To Sir with Love
As I ended my second day teaching Islamic finance to a group of unemployed graduates at the Unemployed Graduates Training Programme I said to them “You may wish me happy birthday on your way out”. They spontaneously burst into a “happy birthday song” which touched me more than I cared to show. I did say to them, “Let me teach you also about life as anything else, as you have done your studying and your motive now is to get a job.” “You mean like Sidney Poitier in “To Sir with Love” sir? said one of them. “Yes, like him” I said. My heart goes out to these individuals of whom some are hopes of parents to exit from the poverty trap. Many years of studying with the dream of getting a job dashed by the reality of life. But they were happy faces still full of the hopes of youth.
What kind of economic system enriches the rich, disparages the poor and exudes collateral damage to needs of youth to get employed? How do we gloat on the success and burgeoning coffers of our big corporates when we can’t give people jobs? Is a banking system that trusts no one, that collects temporary excess liquidity to fund the nation’s economic growth really the appropriate model for a nation that wants full employment for its people? Are the banks job only to give financing to the big corporates and ignore the needs of the SME’s? How many times have we not heard of SME’s bemoaning the fact that they are utterly disliked by banks? SME’s produce over 80% of most nations’ employment and over 60% of most nations’ GDP but the banking system is stacked against them. Banks constantly demand collateral and the elusive paid up capital from SME's which by definition SME's dont have. Studies have shown newly formed SME’s are the biggest job creator in many nations. How come the banks’ branches in the regions only have one and at most two credit officers to process credit? Are the branches there to extend financing to local SME’s ; or to drain the liquidity of the regions through current and savings accounts for the monies to be funnelled to headquarters for them to lend to big corporates?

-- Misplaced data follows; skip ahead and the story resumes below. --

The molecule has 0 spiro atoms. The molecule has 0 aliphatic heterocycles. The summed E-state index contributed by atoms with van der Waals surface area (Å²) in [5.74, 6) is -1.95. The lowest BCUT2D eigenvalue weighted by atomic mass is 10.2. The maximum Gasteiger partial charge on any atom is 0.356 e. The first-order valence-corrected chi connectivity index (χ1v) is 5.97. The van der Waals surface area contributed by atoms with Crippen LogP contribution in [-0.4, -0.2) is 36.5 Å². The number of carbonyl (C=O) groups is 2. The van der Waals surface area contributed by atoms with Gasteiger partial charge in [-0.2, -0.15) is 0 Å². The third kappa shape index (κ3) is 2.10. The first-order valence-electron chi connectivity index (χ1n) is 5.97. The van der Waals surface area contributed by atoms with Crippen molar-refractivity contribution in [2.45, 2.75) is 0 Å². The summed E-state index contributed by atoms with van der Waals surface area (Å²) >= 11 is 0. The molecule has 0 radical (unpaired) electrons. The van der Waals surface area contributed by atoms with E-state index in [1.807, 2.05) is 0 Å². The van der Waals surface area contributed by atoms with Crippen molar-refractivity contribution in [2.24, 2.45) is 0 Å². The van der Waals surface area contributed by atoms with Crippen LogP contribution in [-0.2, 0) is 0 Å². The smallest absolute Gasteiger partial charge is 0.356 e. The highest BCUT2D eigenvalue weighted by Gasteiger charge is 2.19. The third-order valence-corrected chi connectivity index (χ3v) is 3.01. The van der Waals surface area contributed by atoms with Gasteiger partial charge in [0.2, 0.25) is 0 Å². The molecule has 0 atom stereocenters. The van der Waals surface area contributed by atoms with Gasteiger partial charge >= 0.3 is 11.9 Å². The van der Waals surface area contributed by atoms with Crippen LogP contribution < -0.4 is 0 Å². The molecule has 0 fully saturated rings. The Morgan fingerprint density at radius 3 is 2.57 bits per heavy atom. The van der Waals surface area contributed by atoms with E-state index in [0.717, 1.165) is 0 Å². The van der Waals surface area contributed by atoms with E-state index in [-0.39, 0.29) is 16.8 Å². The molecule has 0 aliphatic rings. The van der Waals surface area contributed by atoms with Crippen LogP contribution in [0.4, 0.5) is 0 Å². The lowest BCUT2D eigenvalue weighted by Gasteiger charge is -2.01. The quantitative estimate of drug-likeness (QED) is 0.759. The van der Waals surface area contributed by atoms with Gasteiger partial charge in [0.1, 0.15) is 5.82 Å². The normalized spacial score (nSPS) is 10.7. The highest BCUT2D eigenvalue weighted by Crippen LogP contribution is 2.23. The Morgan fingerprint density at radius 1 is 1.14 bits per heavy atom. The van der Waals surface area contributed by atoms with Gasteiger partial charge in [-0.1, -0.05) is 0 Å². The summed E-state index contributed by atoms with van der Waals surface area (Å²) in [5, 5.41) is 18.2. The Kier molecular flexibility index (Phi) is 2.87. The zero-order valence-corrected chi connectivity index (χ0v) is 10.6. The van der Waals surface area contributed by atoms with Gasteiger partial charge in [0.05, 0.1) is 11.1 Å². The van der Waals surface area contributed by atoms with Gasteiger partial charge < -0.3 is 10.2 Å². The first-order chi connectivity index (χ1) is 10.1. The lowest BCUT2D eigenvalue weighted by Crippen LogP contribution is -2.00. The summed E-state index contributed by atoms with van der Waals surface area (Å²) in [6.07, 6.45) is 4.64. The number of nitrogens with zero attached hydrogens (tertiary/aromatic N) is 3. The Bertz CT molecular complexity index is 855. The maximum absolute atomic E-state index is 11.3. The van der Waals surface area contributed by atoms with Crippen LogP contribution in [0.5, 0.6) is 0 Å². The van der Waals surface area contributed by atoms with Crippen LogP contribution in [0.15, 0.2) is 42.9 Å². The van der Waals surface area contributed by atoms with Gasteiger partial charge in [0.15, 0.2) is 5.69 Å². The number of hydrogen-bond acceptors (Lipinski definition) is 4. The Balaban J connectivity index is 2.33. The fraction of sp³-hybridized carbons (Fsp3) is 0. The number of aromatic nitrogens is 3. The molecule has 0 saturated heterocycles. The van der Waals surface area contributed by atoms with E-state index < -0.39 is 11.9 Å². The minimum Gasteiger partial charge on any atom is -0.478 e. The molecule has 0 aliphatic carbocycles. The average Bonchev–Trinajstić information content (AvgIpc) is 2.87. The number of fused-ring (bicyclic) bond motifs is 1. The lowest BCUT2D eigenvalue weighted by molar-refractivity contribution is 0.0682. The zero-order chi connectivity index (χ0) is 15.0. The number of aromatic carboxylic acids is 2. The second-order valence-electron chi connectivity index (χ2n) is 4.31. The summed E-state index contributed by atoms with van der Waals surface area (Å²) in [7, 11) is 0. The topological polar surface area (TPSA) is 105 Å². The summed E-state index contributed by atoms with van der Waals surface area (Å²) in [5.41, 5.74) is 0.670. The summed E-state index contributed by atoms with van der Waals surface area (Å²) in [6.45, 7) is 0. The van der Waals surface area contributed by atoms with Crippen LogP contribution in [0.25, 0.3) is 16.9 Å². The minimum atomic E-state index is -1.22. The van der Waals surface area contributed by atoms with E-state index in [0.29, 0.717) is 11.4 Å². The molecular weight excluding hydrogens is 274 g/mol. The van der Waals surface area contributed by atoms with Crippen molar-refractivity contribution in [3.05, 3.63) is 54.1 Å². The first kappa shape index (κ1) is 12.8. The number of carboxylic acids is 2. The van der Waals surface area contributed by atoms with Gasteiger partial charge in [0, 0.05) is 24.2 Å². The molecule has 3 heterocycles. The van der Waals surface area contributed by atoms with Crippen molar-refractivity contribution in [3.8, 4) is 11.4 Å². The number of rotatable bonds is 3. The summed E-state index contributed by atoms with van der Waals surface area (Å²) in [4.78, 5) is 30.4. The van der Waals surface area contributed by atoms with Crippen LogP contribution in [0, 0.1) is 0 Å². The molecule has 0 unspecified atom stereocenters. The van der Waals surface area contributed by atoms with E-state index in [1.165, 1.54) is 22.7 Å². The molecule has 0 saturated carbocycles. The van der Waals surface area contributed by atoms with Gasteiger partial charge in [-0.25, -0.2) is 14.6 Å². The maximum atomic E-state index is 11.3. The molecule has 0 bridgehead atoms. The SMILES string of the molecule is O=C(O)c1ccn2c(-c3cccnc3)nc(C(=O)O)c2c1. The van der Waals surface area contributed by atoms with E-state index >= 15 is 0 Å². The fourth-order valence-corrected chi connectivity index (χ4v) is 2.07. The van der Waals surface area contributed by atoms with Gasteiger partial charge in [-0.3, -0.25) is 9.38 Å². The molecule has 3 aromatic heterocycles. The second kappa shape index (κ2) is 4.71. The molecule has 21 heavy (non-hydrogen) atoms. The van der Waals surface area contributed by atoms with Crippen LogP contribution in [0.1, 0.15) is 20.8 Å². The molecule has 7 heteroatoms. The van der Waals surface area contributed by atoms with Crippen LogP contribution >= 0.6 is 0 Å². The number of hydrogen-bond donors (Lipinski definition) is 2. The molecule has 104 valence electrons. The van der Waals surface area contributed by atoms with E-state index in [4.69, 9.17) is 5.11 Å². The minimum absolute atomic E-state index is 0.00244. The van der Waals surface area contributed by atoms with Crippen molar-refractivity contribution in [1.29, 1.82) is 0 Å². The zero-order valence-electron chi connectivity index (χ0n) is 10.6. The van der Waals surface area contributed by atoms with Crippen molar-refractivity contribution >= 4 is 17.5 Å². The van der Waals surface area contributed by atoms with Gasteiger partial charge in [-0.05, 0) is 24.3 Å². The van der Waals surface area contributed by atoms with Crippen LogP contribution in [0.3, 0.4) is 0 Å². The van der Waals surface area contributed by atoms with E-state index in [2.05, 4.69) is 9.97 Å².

Three hundred years of riba has dulled our senses to anything else. SMEs cannot be trusted; unthinkable for banks to invest in SME’s is the general wisdom. Only lending is the possible way, never investing. The SME’s are too many to monitor, banks don’t have enough staff to supervise equity investment in SMEs, are the usual excuses. Not enough staff?! Tell that to the unemployed graduates in my class today! Tell that to the unemployed graduates of the nation today! Who says we have to pay them full pay? Give them a small basic pay plus a profit share of the bank’s share of the profit of the SME’s under their charge. Give each unemployed graduates 20 SME’s for them to supervise the banks equity investment in. Give them a small basic salary and a profit share in the bank’s investment and see how many jobs we can create overnight!
Sure there are difficulties; sure the unemployed graduates have to be trained. So train them. Aren’t these nation building exercises that we owe our young?
I still recall the sadness in their eyes when I said I will probably try to this formula with another country first. When it succeeds I will bring it to Malaysia, I said. Why they ask? Why not here first? I don’t think they can handle my answer; so I didn’t give it to them. In this country you have to be political to contribute anything to the nation. I am a professional; I don’t understand why I have to be political to serve a nation I love.
Still I treasure their birthday song. It made my day.